Prime Minister Boris Johnson of Britain will resign as Conservative Party leader on Thursday, the BBC reported, after a wholesale rebellion of his cabinet, a wave of government resignations and a devastating loss of party support, prompted by his handling of the party’s latest sex-and-bullying scandal.
Mr. Johnson plans to stay on in the role of prime minister until the autumn, the BBC reported, though there was no indication of whether his party’s lawmakers, many of whom have turned against him, would go along with that. Downing Street said that he planned to make a statement to the country later on Thursday.
Mr. Johnson’s decision capped a dizzying 48 hours in British politics that began on Tuesday evening with the unexpected resignation of two of his highest-ranking ministers, the chancellor of the Exchequer, Rishi Sunak, and the health secretary, Sajid Javid. That was followed by a flurry of resignation announcements from other lawmakers and officials all day Wednesday and on Thursday morning.
The resignation brings an abrupt end to a stormy tenure that was distinguished by a landslide election victory three years ago and a successful drive to pull Britain out of the European Union, but that collapsed under the weight of a relentless series of scandals.
Keir Starmer, the head of the opposition Labour Party, responding to reports, said it was “good news for the country that Boris Johnson has resigned,” but added: “It should have happened long ago.”
“He was always unfit for office. He has been responsible for lies, scandal and fraud on an industrial scale,” Mr. Starmer wrote in a letter posted to his Twitter account. “And all those who have been complicit should be utterly ashamed.”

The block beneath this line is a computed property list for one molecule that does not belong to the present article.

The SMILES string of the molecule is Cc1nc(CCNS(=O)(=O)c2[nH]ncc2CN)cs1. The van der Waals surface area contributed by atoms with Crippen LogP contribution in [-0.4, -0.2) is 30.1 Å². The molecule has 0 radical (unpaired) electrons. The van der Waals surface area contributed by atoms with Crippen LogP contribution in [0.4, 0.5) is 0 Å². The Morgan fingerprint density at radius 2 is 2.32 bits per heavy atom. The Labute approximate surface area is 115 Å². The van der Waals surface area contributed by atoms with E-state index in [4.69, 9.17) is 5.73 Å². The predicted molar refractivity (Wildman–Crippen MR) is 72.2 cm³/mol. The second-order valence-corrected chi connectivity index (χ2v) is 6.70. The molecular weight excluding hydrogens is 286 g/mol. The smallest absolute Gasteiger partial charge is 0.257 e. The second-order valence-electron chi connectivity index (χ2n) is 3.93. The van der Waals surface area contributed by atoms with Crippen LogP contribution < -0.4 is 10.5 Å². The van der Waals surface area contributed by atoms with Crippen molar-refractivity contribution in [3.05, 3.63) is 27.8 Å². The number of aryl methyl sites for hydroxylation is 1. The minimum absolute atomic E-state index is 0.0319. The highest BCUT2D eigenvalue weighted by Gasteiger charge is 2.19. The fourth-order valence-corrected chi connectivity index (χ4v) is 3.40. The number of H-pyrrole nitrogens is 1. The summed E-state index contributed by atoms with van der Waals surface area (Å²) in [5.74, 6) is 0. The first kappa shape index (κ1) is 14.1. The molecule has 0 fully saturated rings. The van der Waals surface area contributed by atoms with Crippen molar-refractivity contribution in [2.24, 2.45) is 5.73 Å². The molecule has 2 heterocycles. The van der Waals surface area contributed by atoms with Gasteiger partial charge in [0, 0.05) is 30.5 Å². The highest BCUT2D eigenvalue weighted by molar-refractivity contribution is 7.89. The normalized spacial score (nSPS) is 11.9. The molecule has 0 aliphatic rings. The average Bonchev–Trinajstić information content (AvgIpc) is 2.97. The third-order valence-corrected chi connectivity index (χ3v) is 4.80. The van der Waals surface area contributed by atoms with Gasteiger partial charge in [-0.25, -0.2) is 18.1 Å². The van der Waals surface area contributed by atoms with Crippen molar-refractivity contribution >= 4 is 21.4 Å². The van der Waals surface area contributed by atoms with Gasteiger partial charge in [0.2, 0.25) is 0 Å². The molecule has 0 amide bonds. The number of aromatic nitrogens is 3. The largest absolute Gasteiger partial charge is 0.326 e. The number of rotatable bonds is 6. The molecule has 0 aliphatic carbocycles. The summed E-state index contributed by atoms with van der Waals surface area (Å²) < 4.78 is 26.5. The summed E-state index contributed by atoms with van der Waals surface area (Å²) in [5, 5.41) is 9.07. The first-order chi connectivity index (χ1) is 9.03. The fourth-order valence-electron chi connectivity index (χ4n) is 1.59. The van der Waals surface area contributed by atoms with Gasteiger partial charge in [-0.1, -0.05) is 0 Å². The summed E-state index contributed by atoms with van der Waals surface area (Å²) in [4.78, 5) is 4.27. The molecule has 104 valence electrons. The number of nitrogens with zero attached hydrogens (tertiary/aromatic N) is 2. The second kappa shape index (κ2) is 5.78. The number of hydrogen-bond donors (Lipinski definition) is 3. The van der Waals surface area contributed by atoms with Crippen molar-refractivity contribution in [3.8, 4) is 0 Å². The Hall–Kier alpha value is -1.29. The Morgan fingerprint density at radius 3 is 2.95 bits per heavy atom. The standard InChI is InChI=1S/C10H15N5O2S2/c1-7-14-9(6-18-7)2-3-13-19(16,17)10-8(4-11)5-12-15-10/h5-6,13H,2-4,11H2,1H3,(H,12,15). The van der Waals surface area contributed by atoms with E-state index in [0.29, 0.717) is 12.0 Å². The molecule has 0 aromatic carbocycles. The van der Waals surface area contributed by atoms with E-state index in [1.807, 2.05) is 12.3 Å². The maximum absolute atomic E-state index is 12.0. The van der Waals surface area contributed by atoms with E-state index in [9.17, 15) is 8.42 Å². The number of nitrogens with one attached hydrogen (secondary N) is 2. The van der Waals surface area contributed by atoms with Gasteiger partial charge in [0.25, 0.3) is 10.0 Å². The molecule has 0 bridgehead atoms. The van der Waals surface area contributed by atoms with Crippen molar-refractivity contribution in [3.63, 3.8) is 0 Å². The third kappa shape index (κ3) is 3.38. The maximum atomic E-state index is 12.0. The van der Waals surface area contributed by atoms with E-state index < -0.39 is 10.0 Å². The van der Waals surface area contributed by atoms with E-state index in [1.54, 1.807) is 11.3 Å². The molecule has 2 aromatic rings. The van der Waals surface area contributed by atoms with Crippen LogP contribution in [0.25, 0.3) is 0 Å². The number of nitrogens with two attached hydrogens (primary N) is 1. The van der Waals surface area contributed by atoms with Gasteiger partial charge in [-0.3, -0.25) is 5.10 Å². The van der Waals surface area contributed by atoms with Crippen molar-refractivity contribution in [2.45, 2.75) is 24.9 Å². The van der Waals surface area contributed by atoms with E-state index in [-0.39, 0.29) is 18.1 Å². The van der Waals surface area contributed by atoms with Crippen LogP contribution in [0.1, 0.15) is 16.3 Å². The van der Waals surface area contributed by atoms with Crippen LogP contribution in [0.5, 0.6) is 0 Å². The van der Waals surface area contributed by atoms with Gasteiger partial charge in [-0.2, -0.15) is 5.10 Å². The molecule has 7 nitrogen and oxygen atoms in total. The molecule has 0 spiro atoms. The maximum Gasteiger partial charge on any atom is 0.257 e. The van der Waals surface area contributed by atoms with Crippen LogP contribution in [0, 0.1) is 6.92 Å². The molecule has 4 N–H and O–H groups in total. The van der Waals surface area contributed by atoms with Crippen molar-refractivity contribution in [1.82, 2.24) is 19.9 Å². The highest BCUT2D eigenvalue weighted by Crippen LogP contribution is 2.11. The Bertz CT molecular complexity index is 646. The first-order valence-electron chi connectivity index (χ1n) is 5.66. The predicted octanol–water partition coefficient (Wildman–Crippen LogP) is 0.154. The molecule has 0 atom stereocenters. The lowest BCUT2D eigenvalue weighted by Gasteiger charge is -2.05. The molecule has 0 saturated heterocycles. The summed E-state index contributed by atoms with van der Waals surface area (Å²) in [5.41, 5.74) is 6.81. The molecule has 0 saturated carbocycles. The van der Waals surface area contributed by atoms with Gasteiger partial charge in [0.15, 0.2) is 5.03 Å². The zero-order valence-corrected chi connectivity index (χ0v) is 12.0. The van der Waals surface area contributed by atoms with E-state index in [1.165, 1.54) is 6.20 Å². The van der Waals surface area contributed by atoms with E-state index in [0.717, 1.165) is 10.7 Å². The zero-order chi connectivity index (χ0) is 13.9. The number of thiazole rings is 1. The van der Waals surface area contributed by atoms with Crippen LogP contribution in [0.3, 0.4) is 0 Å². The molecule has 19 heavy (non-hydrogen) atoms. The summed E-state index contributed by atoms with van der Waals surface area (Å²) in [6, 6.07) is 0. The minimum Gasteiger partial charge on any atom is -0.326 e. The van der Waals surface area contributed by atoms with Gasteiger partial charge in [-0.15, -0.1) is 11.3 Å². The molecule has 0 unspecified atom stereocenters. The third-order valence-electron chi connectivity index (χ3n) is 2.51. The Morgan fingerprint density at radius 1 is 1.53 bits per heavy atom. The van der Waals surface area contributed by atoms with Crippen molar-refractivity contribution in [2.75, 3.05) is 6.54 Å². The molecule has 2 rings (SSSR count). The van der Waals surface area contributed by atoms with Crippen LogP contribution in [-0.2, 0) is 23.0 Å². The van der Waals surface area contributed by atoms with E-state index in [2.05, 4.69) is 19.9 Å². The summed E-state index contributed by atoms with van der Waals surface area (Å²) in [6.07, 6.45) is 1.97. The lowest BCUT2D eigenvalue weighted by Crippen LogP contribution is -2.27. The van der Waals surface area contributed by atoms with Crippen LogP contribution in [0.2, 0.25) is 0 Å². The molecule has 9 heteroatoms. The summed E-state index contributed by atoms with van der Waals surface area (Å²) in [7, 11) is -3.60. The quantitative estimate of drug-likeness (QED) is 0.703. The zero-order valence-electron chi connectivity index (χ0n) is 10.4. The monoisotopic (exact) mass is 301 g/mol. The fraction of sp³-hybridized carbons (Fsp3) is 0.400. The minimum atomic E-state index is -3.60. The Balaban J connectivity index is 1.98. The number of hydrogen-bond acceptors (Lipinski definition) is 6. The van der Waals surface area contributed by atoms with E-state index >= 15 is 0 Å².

As members of Mr. Johnson’s party stepped down from the government, one after another voiced opposition to Mr. Johnson’s leadership, denounced him for a lack of integrity in office and called for him to stand down, underscoring his precarious position.
Adding their names to that growing list before 9 a.m. Thursday were Brandon Lewis, the secretary of state for Northern Ireland; Helen Whately, the Exchequer secretary to the Treasury; Damian Hinds, the security minister; and George Freeman, the science minister.
Michelle Donelan, who had just taken on the role of education secretary hours earlier when her predecessor, Nadhim Zahawi, was promoted into a newly vacant cabinet position, also stepped down.
Mr. Zahawi, whom Mr. Johnson appointed as chancellor of the Exchequer to replace Mr. Sunak, then ramped up the pressure on the prime minister, in a letter that called on him to resign.
“Prime minister, you know in your heart what the right thing to do is, and go now,” he wrote in the letter posted to his Twitter account.
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